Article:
Remote Stroke and Trauma Care with Polycom Telemedicine
A not-for-profit organization, the Seton Family of Hospitals is the leading provider of healthcare services in Central Texas, serving an eleven-county population of 1.8 million. The organization operates five major medical centers, two community hospitals, two rural hospitals, an inpatient mental health hospital, several strategically located health facilities that provide rehabilitation and medical care for well patients, and three primary care clinics for the uninsured.
As the region's largest community service organization, Seton contributed more than $282m to care for the poor and community benefit last year. The Seton philosophy is to provide healthcare that works, healthcare that is safe, and healthcare that leaves no one behind. That can be a tall order, however, in an area as large and geographically dispersed as Central Texas, which is why Seton looked to Polycom for a full-featured, high-quality video telemedicine solution.
"We have a responsibility to reach out to the communities we serve and get patients in front of physicians, even if those patients are located in very remote regions," explains Brian Henry, telemedicine program developer at Dell Children's Medical Center of Central Texas, the central hub of Seton's telemedicine program. "For example, Dell Children's Medical Center supports a 46-county area surrounding Austin that is almost the size of the entire state of Ohio. At the outset, we knew that a telemedicine program would have to be developed in order to properly serve these communities."
Seton launched telemedicine programs at its Dell Children's Medical Center of Central Texas and the Seton Brain & Spine Institute, making it the first healthcare organization in the state to offer a pediatric trauma telemedicine program and the first in central Texas to use the technology for stroke assessment and treatment.
Expertise on demand
Seton deployed the Polycom® Practitioner Cart® HDX® mobile healthcare solution to bring wireless high definition video, voice, and image sharing to its medical professionals and patients. The telemedicine network covers five Seton facilities including University Medical Center Brackenridge, Dell Children's Medical Center of Central Texas, Seton Highland Lakes, Seton Hays County, and Seton Medical Center Williamson.
"When I was brought into the telemedicine project, Seton was already heavily engaged with Polycom, so I sort of inherited Polycom as a vendor," says Henry. "That said, I have been extremely satisfied in terms of service and attention to detail from the engineering side. A lot of thought and design work has to go into an implementation of this scope and Polycom has been there to help us understand that and build a telemedicine network that will scale as we move forward."
The telemedicine program based at Dell Children's Medical Center of Central Texas will provide access over video to immediate, expert pediatric trauma resources to a 46-county region. As one of only 17 level one pediatric trauma centers in the country and the only dedicated children's hospital in Central Texas, the importance of dispersing Dell Children's expertise as widely as possible cannot be overstated.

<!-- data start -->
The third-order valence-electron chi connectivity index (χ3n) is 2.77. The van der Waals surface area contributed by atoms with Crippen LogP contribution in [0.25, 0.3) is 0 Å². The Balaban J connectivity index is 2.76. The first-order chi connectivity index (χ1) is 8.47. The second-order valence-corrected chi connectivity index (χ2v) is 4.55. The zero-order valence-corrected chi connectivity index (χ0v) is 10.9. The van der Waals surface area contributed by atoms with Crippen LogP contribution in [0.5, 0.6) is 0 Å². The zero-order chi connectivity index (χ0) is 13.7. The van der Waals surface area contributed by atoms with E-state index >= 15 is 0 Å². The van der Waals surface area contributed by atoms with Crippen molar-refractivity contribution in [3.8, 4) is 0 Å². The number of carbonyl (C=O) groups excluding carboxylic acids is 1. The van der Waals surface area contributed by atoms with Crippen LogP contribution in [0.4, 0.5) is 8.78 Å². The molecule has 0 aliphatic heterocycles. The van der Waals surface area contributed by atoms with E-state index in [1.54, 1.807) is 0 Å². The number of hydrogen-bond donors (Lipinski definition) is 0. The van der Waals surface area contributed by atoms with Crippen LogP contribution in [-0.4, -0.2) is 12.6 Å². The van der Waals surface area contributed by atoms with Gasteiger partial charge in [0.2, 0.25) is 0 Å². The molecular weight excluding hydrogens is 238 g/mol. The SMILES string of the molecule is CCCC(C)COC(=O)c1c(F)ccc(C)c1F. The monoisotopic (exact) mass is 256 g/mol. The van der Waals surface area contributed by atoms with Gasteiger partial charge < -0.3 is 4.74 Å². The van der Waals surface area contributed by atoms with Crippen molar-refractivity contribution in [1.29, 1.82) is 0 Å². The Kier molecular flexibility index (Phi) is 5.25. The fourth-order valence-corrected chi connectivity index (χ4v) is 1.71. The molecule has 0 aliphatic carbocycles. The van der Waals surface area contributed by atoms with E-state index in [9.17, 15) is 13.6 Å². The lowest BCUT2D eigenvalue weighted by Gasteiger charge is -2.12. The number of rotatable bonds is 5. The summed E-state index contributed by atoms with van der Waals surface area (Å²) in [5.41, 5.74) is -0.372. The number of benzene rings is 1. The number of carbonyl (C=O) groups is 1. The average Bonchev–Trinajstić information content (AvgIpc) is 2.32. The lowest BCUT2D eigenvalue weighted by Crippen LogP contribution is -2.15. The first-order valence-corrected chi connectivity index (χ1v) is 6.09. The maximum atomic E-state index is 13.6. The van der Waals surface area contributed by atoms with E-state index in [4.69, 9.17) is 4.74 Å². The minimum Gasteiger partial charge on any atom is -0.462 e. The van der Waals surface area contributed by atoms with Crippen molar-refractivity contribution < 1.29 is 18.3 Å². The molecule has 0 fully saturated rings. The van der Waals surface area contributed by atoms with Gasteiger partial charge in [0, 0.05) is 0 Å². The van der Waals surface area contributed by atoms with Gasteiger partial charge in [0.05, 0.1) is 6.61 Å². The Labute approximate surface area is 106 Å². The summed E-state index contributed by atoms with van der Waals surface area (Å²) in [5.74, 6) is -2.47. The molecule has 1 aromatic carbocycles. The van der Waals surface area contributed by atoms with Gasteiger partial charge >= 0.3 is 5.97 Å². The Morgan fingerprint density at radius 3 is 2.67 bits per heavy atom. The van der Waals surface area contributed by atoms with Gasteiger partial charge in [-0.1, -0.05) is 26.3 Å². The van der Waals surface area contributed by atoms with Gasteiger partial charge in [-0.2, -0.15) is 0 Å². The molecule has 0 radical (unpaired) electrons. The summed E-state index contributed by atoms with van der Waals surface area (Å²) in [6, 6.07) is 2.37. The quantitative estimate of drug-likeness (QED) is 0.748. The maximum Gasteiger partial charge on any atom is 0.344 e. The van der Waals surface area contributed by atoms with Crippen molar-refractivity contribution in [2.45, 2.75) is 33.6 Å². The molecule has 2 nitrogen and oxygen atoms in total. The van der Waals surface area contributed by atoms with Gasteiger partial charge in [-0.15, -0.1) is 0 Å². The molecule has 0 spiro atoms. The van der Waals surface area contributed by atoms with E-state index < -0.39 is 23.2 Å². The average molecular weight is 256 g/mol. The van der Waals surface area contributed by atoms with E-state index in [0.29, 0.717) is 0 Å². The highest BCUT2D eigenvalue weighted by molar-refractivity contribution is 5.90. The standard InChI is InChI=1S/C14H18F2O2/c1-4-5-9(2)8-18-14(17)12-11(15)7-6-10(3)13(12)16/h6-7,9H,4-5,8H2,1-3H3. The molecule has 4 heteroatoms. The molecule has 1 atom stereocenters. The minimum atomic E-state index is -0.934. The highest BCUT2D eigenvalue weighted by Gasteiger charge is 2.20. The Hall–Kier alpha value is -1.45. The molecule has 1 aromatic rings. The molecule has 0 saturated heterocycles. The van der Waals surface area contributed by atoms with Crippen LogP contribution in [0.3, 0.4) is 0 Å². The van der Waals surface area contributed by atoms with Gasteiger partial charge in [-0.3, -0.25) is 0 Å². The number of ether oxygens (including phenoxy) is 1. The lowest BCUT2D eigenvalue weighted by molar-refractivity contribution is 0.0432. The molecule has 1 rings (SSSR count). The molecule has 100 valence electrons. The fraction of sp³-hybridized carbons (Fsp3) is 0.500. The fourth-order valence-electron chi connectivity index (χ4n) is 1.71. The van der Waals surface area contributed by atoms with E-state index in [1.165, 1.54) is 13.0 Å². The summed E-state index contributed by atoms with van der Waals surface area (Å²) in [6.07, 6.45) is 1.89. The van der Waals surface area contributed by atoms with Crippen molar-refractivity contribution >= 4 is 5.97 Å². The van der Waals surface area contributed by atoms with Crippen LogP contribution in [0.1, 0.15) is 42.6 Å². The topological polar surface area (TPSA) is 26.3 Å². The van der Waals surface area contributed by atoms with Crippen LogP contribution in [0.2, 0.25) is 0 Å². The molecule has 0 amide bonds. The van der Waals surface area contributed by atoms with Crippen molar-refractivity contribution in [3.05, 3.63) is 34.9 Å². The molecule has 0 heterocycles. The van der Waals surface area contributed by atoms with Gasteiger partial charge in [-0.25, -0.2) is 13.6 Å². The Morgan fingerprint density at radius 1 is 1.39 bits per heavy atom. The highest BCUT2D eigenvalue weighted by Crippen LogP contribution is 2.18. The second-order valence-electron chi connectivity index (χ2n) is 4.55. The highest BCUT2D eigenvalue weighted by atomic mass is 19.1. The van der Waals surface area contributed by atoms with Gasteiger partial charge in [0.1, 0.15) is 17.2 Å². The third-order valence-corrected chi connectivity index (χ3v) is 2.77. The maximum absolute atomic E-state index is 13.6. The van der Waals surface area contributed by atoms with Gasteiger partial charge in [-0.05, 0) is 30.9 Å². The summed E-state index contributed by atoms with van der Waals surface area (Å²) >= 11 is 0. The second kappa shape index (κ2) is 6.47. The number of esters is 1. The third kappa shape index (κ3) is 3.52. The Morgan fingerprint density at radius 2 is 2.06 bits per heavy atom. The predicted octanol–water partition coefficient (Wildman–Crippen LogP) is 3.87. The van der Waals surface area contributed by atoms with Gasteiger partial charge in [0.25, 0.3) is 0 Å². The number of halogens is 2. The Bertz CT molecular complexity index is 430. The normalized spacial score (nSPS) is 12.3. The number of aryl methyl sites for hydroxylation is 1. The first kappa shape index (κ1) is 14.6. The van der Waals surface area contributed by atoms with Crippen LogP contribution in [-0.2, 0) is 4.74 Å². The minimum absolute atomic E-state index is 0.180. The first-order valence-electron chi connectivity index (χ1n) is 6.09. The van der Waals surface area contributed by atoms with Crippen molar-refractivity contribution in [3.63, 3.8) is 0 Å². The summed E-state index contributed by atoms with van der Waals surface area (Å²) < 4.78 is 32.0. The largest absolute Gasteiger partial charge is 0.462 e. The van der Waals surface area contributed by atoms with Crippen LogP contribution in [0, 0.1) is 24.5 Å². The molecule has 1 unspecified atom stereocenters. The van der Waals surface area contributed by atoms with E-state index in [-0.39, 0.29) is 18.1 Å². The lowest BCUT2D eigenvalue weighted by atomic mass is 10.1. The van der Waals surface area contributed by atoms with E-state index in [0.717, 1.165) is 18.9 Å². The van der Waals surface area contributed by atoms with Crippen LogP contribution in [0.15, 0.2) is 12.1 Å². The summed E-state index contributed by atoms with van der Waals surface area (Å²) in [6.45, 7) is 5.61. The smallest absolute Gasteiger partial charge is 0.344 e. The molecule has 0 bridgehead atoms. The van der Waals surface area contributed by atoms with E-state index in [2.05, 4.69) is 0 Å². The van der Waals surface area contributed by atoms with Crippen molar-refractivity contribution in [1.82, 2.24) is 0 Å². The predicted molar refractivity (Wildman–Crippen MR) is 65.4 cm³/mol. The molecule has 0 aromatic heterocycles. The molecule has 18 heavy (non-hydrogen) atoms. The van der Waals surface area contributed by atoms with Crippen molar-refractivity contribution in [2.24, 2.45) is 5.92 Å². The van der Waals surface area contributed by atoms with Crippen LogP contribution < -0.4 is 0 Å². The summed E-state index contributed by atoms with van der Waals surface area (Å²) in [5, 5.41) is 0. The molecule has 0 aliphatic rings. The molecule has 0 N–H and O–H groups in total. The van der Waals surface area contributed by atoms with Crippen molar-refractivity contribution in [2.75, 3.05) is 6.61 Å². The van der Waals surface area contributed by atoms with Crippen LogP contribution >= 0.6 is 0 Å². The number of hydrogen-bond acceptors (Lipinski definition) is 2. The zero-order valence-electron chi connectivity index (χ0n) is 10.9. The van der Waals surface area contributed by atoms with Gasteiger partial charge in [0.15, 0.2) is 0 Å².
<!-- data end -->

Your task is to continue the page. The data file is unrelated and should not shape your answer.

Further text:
The Seton Brain & Spine Institute telemedicine program connects neurologists with remotely located patients for the evaluation of stroke severity and treatment recommendations. The ability for experts to immediately examine stroke patients is critical to determining those who could benefit from life-saving therapies that must be administered within a small window of time.
Reaching out to the community
Henry and his colleagues worked very closely on the development of the telemedicine program with the hospital clinicians who will be using the systems and expect that will speed adoption and use. In this first year of the program, Henry anticipates telemedicine will replace or assist in the 20 to 30 pediatric trauma cases that are transferred to Dell Children's Medical Center each month and the up to 13,000 neurology consultations that occur each year.
"Central Texas is a huge land mass, where hospitals are very far away from each other," explains Henry. "Telemedicine is allowing us to link them together now and get patients in front of specialists sooner rather than later. We're dealing with situations where minutes count and using video telemedicine is simply the best way to improve care delivery. It's such a rich media, a telephone call just doesn't compare."
In a typical pediatric trauma case, if an injury is severe enough, the patient will be transported to Dell Children's Medical Center. But in the first critical few minutes, telemedicine enables a pediatric trauma expert to provide guidance on immediate care, such as whether or not to intubate or the right size and placement of tubes, all things that ultimately improve a child's chance of survival. This early intervention also gives the Dell Children's Medical Center team a better idea of the type of trauma they will be receiving.
"By reaching out to the many regions in Central Texas that have limited experience with critical pediatric illness or injury, we're going to be able to improve survival rates among children," says Henry.
Henry reports positive physician reaction to the telemedicine solution. "It's all thumbs up so far," he says.
With the first phase of the telemedicine rollout completed and the second – linking to emergency departments and clinics outside of the Seton network – underway, the Seton Family of Hospitals is looking toward expansion.
"Telemedicine really does improve the patient/physician relationship," says Henry. "Now that we've proven that, all the other specialties want to participate."
In addition, there is excitement throughout the health system to capture stimulus funding to link the organization's 22 community clinics over video.